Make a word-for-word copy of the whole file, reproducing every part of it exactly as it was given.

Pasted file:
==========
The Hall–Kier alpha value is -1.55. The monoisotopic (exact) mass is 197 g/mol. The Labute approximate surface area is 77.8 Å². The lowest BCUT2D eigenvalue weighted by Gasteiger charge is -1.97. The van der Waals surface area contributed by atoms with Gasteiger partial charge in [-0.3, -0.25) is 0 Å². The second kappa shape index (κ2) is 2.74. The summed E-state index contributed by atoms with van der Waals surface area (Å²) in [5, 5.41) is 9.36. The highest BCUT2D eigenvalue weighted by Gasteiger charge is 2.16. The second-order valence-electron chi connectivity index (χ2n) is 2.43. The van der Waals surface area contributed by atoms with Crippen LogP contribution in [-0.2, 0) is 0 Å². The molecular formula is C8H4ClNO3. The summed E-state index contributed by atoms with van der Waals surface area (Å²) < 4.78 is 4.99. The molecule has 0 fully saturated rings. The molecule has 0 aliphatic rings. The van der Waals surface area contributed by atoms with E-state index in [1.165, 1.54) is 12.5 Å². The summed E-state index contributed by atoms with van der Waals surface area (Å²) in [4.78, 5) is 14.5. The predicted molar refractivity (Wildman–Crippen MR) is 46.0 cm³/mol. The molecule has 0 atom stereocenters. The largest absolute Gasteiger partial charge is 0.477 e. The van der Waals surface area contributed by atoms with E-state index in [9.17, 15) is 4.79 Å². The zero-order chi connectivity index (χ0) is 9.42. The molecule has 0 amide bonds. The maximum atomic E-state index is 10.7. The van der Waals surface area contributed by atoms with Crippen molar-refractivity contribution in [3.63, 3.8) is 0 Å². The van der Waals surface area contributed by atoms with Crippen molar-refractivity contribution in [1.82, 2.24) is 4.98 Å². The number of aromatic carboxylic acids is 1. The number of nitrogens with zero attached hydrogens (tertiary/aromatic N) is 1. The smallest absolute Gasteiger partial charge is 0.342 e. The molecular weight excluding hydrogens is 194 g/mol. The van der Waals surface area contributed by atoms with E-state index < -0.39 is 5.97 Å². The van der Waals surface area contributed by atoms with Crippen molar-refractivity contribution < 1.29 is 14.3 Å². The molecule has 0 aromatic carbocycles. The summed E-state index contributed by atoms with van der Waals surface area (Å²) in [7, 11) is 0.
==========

The Hall–Kier alpha value is -1.55. The monoisotopic (exact) mass is 197 g/mol. The Labute approximate surface area is 77.8 Å². The lowest BCUT2D eigenvalue weighted by Gasteiger charge is -1.97. The van der Waals surface area contributed by atoms with Gasteiger partial charge in [-0.3, -0.25) is 0 Å². The second kappa shape index (κ2) is 2.74. The summed E-state index contributed by atoms with van der Waals surface area (Å²) in [5, 5.41) is 9.36. The highest BCUT2D eigenvalue weighted by Gasteiger charge is 2.16. The second-order valence-electron chi connectivity index (χ2n) is 2.43. The van der Waals surface area contributed by atoms with Crippen LogP contribution in [-0.2, 0) is 0 Å². The molecular formula is C8H4ClNO3. The summed E-state index contributed by atoms with van der Waals surface area (Å²) < 4.78 is 4.99. The molecule has 0 fully saturated rings. The molecule has 0 aliphatic rings. The van der Waals surface area contributed by atoms with E-state index in [1.165, 1.54) is 12.5 Å². The summed E-state index contributed by atoms with van der Waals surface area (Å²) in [4.78, 5) is 14.5. The predicted molar refractivity (Wildman–Crippen MR) is 46.0 cm³/mol. The molecule has 0 atom stereocenters. The largest absolute Gasteiger partial charge is 0.477 e. The van der Waals surface area contributed by atoms with E-state index in [9.17, 15) is 4.79 Å². The zero-order chi connectivity index (χ0) is 9.42. The molecule has 0 amide bonds. The maximum atomic E-state index is 10.7. The van der Waals surface area contributed by atoms with Crippen molar-refractivity contribution in [3.63, 3.8) is 0 Å². The van der Waals surface area contributed by atoms with Crippen molar-refractivity contribution in [1.82, 2.24) is 4.98 Å². The number of aromatic carboxylic acids is 1. The number of nitrogens with zero attached hydrogens (tertiary/aromatic N) is 1. The smallest absolute Gasteiger partial charge is 0.342 e. The molecular weight excluding hydrogens is 194 g/mol. The van der Waals surface area contributed by atoms with E-state index < -0.39 is 5.97 Å². The van der Waals surface area contributed by atoms with Crippen molar-refractivity contribution < 1.29 is 14.3 Å². The molecule has 0 aromatic carbocycles. The summed E-state index contributed by atoms with van der Waals surface area (Å²) in [7, 11) is 0.